FiberFiber-optic cables are a truly impressive form of technology.

These long, hair-thin strands of glass are arranged in bundles and are used to transmit light signals over long distances. The strands are actually smaller than a hypodermic needle, and have higher tensile strength than steel.

When it comes to installing and maintaining fiber optic cables, there are several safety measures to consider.

Keep food and beverages away from work areas

Fiber particles can easily get into food or drink and be swallowed. If ingested, they could become embedded in your digestive system and cause internal hemorrhaging.

One way to protect yourself is by wearing disposable aprons to minimize fiber particles on your clothing. Once on your clothes, the particles can easily be transferred to food and drinks.

Wear safety glasses

Not only is it important to wear safety glasses when working with fiber optics, but using side shields can also protect your eyes from fiber shards or splinters. Treat fiber optic splinters the same as glass splinters.

Never look directly into the end of fiber cables

It’s important to be positive there isn’t a light source at the other end of the cable, so make sure the fiber is at least 6 inches away from your eyes. A fiber optic power meter can help you make sure the fiber is dark.

Additionally, if you’re using a microscope, make sure it’s electronic, showing the image on a small screen. This will protect your eyes.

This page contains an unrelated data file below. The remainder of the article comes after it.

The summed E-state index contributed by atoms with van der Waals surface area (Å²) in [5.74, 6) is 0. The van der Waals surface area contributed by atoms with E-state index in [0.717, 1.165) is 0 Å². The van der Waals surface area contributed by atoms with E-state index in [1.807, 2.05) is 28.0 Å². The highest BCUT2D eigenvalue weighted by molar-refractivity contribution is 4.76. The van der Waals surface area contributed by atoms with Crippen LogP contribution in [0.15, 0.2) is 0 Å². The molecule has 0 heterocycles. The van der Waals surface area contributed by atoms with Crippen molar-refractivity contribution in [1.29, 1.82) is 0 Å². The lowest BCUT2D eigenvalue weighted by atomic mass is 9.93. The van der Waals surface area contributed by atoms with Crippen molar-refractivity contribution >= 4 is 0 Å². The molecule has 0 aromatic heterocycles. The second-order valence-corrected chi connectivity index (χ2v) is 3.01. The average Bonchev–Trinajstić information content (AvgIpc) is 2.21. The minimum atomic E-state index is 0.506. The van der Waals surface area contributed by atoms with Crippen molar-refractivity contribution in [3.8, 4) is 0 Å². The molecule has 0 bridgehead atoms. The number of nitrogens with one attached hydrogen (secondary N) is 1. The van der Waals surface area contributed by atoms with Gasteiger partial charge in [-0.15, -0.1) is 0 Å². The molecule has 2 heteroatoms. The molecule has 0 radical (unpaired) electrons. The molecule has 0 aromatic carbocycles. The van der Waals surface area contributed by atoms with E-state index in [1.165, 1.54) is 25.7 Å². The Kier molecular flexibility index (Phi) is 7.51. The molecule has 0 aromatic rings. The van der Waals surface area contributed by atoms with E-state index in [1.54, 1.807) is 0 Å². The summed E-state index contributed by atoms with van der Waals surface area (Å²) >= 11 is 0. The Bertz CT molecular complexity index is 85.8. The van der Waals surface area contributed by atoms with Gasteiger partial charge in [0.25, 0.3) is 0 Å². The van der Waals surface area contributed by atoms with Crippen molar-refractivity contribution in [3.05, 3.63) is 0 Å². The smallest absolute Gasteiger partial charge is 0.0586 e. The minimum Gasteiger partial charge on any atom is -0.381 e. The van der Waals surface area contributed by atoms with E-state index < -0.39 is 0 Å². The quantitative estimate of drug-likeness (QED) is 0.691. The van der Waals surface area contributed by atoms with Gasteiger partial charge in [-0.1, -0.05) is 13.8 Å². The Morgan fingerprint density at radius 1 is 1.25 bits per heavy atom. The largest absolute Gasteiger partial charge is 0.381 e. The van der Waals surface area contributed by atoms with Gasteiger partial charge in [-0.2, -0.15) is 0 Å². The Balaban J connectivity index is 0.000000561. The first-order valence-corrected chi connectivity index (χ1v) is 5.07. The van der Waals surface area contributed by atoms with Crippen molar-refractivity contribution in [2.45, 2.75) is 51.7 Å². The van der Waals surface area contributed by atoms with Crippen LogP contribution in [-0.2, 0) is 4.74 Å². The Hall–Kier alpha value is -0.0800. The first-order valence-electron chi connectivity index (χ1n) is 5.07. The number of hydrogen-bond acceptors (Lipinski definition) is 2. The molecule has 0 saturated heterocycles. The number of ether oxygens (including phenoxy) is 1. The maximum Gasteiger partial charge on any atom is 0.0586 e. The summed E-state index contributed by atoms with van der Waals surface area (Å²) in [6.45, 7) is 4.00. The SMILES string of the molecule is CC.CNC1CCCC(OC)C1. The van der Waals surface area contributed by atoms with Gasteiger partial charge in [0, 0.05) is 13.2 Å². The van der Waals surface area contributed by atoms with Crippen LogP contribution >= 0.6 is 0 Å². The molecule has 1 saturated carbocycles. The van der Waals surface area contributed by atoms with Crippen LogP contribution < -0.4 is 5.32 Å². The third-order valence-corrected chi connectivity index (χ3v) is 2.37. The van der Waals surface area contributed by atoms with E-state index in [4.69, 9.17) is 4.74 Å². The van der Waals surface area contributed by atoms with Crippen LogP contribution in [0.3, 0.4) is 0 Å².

Also, if you’re using a product like a FiberInspector™ to examine installed fiber connectors or ensure terminations are smooth and clean, be mindful about what you touch. There’s a chance oil from your fingertips could heat up and burn the ceramic.

Don’t touch your eyes

Until your hands have been thoroughly washed, it’s important to not touch your eyes while working with fiber optic systems. On that note, contact lens wearers must not handle their lenses until they have properly washed their hands.

Properly dispose of fiber and cable scraps

A big part of disposing of fiber and cable scraps involves keeping track of these materials. It helps to work on black work mats and wear disposable lab aprons, as mentioned earlier. When you cleave fiber (generally in the fusion or termination process), small scraps of glass are produced. These scraps are very dangerous and can easily penetrate your skin.

Other safety tips from the Fiber Optic Association

  • Only work in well-ventilated areas.
  • Keep all combustible materials safely away from fusion splicers.
  • When finished with a fiber optics lab, dispose of all scraps by placing them in a properly marked container for disposal.
  • Thoroughly clean your work area.

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